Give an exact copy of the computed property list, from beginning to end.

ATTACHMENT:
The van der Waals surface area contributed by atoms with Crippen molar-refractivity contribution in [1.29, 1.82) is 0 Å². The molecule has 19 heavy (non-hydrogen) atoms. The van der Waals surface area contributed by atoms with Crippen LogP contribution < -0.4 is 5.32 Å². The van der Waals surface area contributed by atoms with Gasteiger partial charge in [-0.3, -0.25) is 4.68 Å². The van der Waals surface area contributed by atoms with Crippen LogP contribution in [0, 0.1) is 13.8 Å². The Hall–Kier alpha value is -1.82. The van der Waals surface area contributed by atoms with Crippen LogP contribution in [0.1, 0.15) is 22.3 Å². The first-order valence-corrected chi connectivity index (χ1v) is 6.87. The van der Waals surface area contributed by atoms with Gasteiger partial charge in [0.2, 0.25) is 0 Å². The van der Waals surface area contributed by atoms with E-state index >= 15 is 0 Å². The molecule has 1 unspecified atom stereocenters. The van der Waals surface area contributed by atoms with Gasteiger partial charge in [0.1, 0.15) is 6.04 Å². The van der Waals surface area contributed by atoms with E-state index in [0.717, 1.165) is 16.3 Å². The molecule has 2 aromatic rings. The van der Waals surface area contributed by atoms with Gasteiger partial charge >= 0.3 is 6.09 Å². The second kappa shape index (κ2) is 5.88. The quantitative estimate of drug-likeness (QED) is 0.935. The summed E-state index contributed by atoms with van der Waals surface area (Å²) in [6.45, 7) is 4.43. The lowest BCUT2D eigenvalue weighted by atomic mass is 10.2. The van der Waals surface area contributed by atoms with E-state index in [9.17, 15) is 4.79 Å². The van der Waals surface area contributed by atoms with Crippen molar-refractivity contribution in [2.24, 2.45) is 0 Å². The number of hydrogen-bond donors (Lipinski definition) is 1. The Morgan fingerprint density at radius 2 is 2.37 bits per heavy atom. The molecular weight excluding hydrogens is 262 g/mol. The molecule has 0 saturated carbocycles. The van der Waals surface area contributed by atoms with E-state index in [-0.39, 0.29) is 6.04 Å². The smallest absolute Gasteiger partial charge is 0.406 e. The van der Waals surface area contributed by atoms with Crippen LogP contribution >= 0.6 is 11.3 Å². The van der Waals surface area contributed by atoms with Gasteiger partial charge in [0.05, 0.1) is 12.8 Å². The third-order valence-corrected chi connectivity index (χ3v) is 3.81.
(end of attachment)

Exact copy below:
The van der Waals surface area contributed by atoms with Crippen molar-refractivity contribution in [1.29, 1.82) is 0 Å². The molecule has 19 heavy (non-hydrogen) atoms. The van der Waals surface area contributed by atoms with Crippen LogP contribution < -0.4 is 5.32 Å². The van der Waals surface area contributed by atoms with Gasteiger partial charge in [-0.3, -0.25) is 4.68 Å². The van der Waals surface area contributed by atoms with Crippen LogP contribution in [0, 0.1) is 13.8 Å². The Hall–Kier alpha value is -1.82. The van der Waals surface area contributed by atoms with Crippen LogP contribution in [0.1, 0.15) is 22.3 Å². The first-order valence-corrected chi connectivity index (χ1v) is 6.87. The van der Waals surface area contributed by atoms with Gasteiger partial charge in [0.2, 0.25) is 0 Å². The van der Waals surface area contributed by atoms with E-state index >= 15 is 0 Å². The molecule has 1 unspecified atom stereocenters. The van der Waals surface area contributed by atoms with Gasteiger partial charge in [0.1, 0.15) is 6.04 Å². The van der Waals surface area contributed by atoms with E-state index in [0.717, 1.165) is 16.3 Å². The molecule has 2 aromatic rings. The van der Waals surface area contributed by atoms with Gasteiger partial charge >= 0.3 is 6.09 Å². The second kappa shape index (κ2) is 5.88. The quantitative estimate of drug-likeness (QED) is 0.935. The summed E-state index contributed by atoms with van der Waals surface area (Å²) in [6.45, 7) is 4.43. The lowest BCUT2D eigenvalue weighted by atomic mass is 10.2. The van der Waals surface area contributed by atoms with E-state index in [9.17, 15) is 4.79 Å². The van der Waals surface area contributed by atoms with Crippen molar-refractivity contribution in [2.24, 2.45) is 0 Å². The number of hydrogen-bond donors (Lipinski definition) is 1. The Morgan fingerprint density at radius 2 is 2.37 bits per heavy atom. The molecular weight excluding hydrogens is 262 g/mol. The molecule has 0 saturated carbocycles. The van der Waals surface area contributed by atoms with E-state index in [-0.39, 0.29) is 6.04 Å². The smallest absolute Gasteiger partial charge is 0.406 e. The van der Waals surface area contributed by atoms with Crippen LogP contribution >= 0.6 is 11.3 Å². The van der Waals surface area contributed by atoms with Gasteiger partial charge in [0.05, 0.1) is 12.8 Å². The third-order valence-corrected chi connectivity index (χ3v) is 3.81.